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Feedstuffs is the news source for animal agriculture
April 10, 2018
Cattle industry groups continue to aggressively pursue efforts to protect consumers and beef in the marketplace against what they call the “fake meat” movement. The National Cattlemen’s Beef Assn. (NCBA) and the U.S. Cattlemen’s Assn. (USCA) both provided updates this week on their activity surrounding the issue.
USCA told its members during a call that it recently met with Carmen Rottenberg, acting deputy undersecretary of the U.S. Department of Agriculture's Food Safety & Inspection Service (FSIS), to discuss the group's petition, FSIS Petition Number 18-01, which requests that FSIS exclude products not derived directly from animals raised and slaughtered from the definition of “beef” and “meat.”
Rottenberg told Feedstuffs that she has held several in-person meetings with numerous trade association groups on the topic.
“This is an interesting area of new technology, so there is interest from industry, and when industry wants to come in to meet with us about it, we’re really primarily in listening mode as the federal government,” she explained.
Rottenberg added that her meeting with USCA was to get clarification on certain pieces of the group's petition since two different categories of products are being developed.
“There’s at least a couple of different products here that we’re talking about when we’re talking about cellular agriculture. One is plant based, and one is based from an animal cell. So, we’re really looking at that, and I think that the comments are helpful that we receive from industry and consumer groups.”
Rottenberg also told Feedstuffs that comments on petitions are accepted for 30 days from the general public, but given the fact that there is a lot of interest in the topic, the comment period will likely be extended into May.
The technology has also garnered attention on Capitol Hill as Rep. Rosa DeLauro (D., Conn.) recently sent a letter to the U.S. Government Accountability Office (GAO) requesting an examination of the regulatory framework surrounding cell-cultured foods.
“Recent innovations in cell-cultured foods have caught the attention of producers, marketers and venture capitalists alike. Over the past few years, some of the largest food companies in the United States have started to invest in cell-cultured technologies,” DeLauro wrote. “While not yet commercially available, the potential introduction of this new type of product into the nation’s food supply and economy raises many important questions.”
DeLauro continued, “To date, it remains unclear exactly how cell-cultured food products should be regulated. More information is needed for Congress to address this emerging sector in the United States and to ensure it is properly overseen by the relevant executive agencies once these products are commercially available.”
In a separate move this week, NCBA submitted official comments to USDA outlining key principles for the regulation of “fake meat” products. The comments, filed in response to USCA’s petition, encouraged USDA to look beyond modifying “standards of identity” in order to provide adequate protection for beef producers and consumers.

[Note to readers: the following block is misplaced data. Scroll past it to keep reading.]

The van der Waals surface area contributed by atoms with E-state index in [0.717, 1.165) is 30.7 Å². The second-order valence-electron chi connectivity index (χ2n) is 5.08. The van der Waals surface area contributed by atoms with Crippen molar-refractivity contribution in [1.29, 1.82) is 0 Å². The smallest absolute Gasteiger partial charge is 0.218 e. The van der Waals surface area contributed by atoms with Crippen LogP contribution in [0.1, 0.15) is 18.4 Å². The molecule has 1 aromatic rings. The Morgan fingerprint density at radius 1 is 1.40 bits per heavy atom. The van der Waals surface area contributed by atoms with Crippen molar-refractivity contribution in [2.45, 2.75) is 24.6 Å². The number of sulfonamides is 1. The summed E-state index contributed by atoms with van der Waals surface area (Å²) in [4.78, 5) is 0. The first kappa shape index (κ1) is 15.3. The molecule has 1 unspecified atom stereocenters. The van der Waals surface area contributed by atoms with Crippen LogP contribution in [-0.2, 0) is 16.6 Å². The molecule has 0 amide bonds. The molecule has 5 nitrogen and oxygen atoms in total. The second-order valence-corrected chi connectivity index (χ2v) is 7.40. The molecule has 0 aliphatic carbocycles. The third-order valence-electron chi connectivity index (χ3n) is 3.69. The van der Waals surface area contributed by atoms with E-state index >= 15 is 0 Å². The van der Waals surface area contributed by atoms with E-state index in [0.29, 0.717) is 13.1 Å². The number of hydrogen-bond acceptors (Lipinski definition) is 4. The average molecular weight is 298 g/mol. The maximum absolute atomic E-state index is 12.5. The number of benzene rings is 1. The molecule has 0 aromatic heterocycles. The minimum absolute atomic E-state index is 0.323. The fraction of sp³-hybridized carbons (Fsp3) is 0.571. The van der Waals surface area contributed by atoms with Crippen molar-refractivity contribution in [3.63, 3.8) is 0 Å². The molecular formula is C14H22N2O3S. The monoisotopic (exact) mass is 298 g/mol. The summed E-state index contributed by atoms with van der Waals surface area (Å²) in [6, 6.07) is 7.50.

“It is critical that the federal government step up to the plate and enforce fair and accurate labeling for fake meat,” NCBA president Kevin Kester said. “As long as we have a level playing field, our product will continue to be a leading protein choice for families in the United States and around the world.”
NCBA’s regulatory principles are designed to effectively address both plant-based and lab-grown imitation beef products. Specifically, NCBA requested that USDA work with FDA to “take appropriate, immediate enforcement action against improperly labeled imitation products."
NCBA said it firmly believes that the term "beef" should be applicable only to products derived from actual livestock raised by farmers and ranchers.
“For misbranded and mislabeled plant-based protein products, existing legislation gives FDA the authority to take enforcement actions. However, the agency has a history of failing to enforce labeling laws,” NCBA said. “Rather than expending time and resources to develop a standard of identity the FDA will blatantly ignore, NCBA requests USDA engage with FDA to facilitate immediate, appropriate enforcement actions against imitation meat product labels that clearly violate existing laws.”
NCBA also urged USDA to “assert jurisdiction over foods consisting of, isolated from or produced from cell culture or tissue culture derived from livestock and poultry animals or their parts.”
NCBA said it believes that FSIS is the agency best placed to regulate emerging lab-grown meat products. First, NCBA explained, FSIS possesses the technical expertise and regulatory infrastructure to ensure that perishable meat food products are safe for U.S. consumers. “Lab-grown meat must comply with the same stringent food safety inspection standards as all other meat products,” the group noted.
Second, NCBA pointed out that FSIS labeling standards provided greater protection against false and misleading marketing claims. The group explained that, unlike FDA, FSIS "requires pre-approval of all labels before products hit the marketplace. This will ensure consistent labeling practices across all products and prevent misleading marketing labels such as ‘clean meat.’”
Krissa Welshans grew up on a crop farm and cow-calf operation in Marlette, Michigan. Welshans earned a bachelor’s degree in animal science from Michigan State University and master’s degree in public policy from New England College. She and her husband Brock run a show cattle operation in Henrietta, Texas, where they reside with their son, Wynn.
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